Perhaps some the social worker somewhere deep in a prison cell with access to the proper databases could research how close to bankruptcy the average citizen comes. While it is true that few of us are ever required to take the public and humiliating step of bankruptcy, many of us can feel the pain.
Funny thing about insolvency and bankruptcy is that as diseases go, it tends to hit the rich and famous disproportionately. Some of that is because of a reality known only to lawyers - that bankruptcy can be an excellent tool for debt elimination - but most of it is simply bad money management - like with any bankrupt. So if you are sitting there reading this contemplating economic suicide, may the following words give you comfort as from where you will fall, others have fallen from far, far above.
- P. T. Barnum (1810-1891), circus manager (USA)
- Kim Basinger, actress (USA)
- BRANIFF AIRLINES (1982)
- BRAXTON, Toni, actress (USA)
- COLEMAN, Gary
- DE LOREAN, John, luxury car builder (USA)
- DISNEY, Walt (USA)
- DREW, Daniel, railroad tycoon (USA)
- DYKSTRA, Lenny, baseball player (USA)
- GABOR, Zsa Zsa, actress (USA)
- GREECE (2011)
- FORD, Henry, automobile manufacturer (USA)
- HAGGARD, Merle, singer (USA)
- HAMMER, M. C., singer (USA)
- HAMMILL, Dorothy, figure skater (USA)
- HOLYFIELD, Evender, boxer (USA)
- ICELAND (2010)
- JACKSON, LaToya, singer (USA)
- JACKSON, Michael, singer (USA)
- JOEL, Billy, singer (USA)
- KING, Larry, television host (USA)
- LAUPER, Cyndi, singer (USA)
- MARYLAND, State of (USA)
- NELSON, Willie, singer (USA)
- NEW YORK, City of (1975)
- NEW ZEALAND
- NUGENT, Ted, musician (USA)
- PETTY, Tom, musician (USA)
- QUAID, Randy, actor (USA)
- REYNOLDS, Bert, actor (USA)
- ROONEY, Mickey, actor (USA)
- TAYLOR, James T.J., singer of Kool and the Gang (USA)
- TRUMP, Donald (USA)
- TYSON, Mike, professional boxer (USA)
Phineas Taylor "P.T." Barnum
Entrepreneur on steroids may well be the words that would be used to describe this one time bankrupt, Phineas "P.T." Taylor Barnum. One of his sayings:
"Whatever you do, do it with all your might. Work at it, early and late, in season and out of season, not leaving a stone unturned, and never deferring for a single hour that which can be done just as well now."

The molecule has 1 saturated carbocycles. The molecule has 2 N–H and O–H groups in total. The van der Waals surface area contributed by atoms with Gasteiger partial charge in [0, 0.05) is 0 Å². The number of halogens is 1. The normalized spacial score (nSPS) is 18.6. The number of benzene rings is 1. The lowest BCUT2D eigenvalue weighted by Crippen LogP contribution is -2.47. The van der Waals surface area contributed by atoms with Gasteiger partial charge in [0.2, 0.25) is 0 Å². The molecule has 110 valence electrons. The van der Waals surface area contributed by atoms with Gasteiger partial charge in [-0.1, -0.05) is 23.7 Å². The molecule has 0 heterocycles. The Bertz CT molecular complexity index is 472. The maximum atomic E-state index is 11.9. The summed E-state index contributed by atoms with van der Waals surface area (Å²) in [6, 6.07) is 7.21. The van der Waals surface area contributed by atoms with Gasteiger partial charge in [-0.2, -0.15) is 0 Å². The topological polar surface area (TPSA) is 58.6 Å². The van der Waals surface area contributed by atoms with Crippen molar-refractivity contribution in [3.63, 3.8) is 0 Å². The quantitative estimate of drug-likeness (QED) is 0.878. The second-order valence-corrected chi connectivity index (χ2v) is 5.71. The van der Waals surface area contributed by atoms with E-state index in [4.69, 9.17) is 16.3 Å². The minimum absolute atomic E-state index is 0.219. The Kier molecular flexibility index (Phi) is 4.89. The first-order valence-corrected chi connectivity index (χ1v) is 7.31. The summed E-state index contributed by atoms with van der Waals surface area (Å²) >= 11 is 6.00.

Both his pre and post-bankruptcy resumes are incredible; this guy simply never stopped. He packed several lifetimes into one. The bankruptcy occurred midlife; when he was 45 and as a bookmark, that is all it ever was.
Barnum had already been wildly successful with his very controversial but highly lucrative exclusive agreement with the Swedish singer singer Jenny Lind and the midget Tom Thumb. His museum was also making his fortune.
Barnum, already a celebrity - rich and famous - when he conceived of the idea to build a city, East Bridgeport. He had a partner, William Noble and a start date, 1951; and money. One of his projects was the Mountain Grove Cemetery where he ended up being buried along with many of his performers including Tom Thumb. Barnum kept borrowing money. His cousin Edward T. Nicols began forging his signature just as Barnum's investments in a car company were souring. Boom! The showman was bankrupt. He owed $500-thousand more than he owned. Unable to pay his debts, every creditor last a promissory note, many with mortgages, some properties with multiple mortgages. Barnum lost his world famous American Museum of New York City, with 850,000 exhibits including a wax museum. Barnum escaped to rented premises in New York City, where his creditors found him and summoned him to court frequently. He moved on as a very popular travelling speaker, in England and in Europe, bringing with him his friend and Bridgeport native Tom Thumb.
But he was a showman and his time was far from done. He started back slowly and his recovery took him five years. Then he got himself elected to the Connecticut legislature in 1865. In 1878, he started the Bridgeport Hospital and acted as its first president. He managed to reacquire the American Museum in New York City.
Time in show business was forever marked when P. T. Barnum quietly established another travelling circus and freak show, this one initially called the PT Barnum's Grand Traveling Museum, Menagerie, Caravan & Hippodrome, for which he drew heavily from the American Museum collection.
He was already 71 years old when he merged with fellow American, James Anthony Bailey in 1880, the predecessor of the Barman & Bailey Circus. Barnum's management of this circus quickly brought the enterprise to the top of the world. He practiced the art of moving a service by train and whip it across America and England.
When he died on April 7, 1891, his name was synonymous with wonder and success. So successful and significant was his recovery that few could recall the 1851 insolvency.
Kimila "Kim" Ann Basinger
Born in Athens, Georgia in 1953, Kim Basinger (kim-basinger.org/) was, for a time, the hottest starlet of the big screen. Her big break was the James Bond movie Never Say Never Again with Sean Connery. She then posed nude for Playboy. This was followed by a lead role with Robert Redford in The Natural, which was followed up by other smash hits such as 9 1/2 Weeks and L.A. Confidential, for which she won an Oscar as Best Supporting Actress.
At one point, she was so rich that she wrote a cheque to buy a whole town, Braselton, Georgia (population 500) for $20-million.
But Basinger tripped in 1993 when she reneged on an oral contract to perform in a movie called Boxing Helena. She was sued by the production company Main Line Pictures. At trial, she disclosed her net worth to be $5-million but the California jury still ordered her to pay $8-million in damages. She reacted by filing for bankruptcy. Even in post-bankruptcy proceedings, the dispute with Main Line lingered (she later settled privately with Main Line).
Photo of Kim Basinger, credit: Alan Light.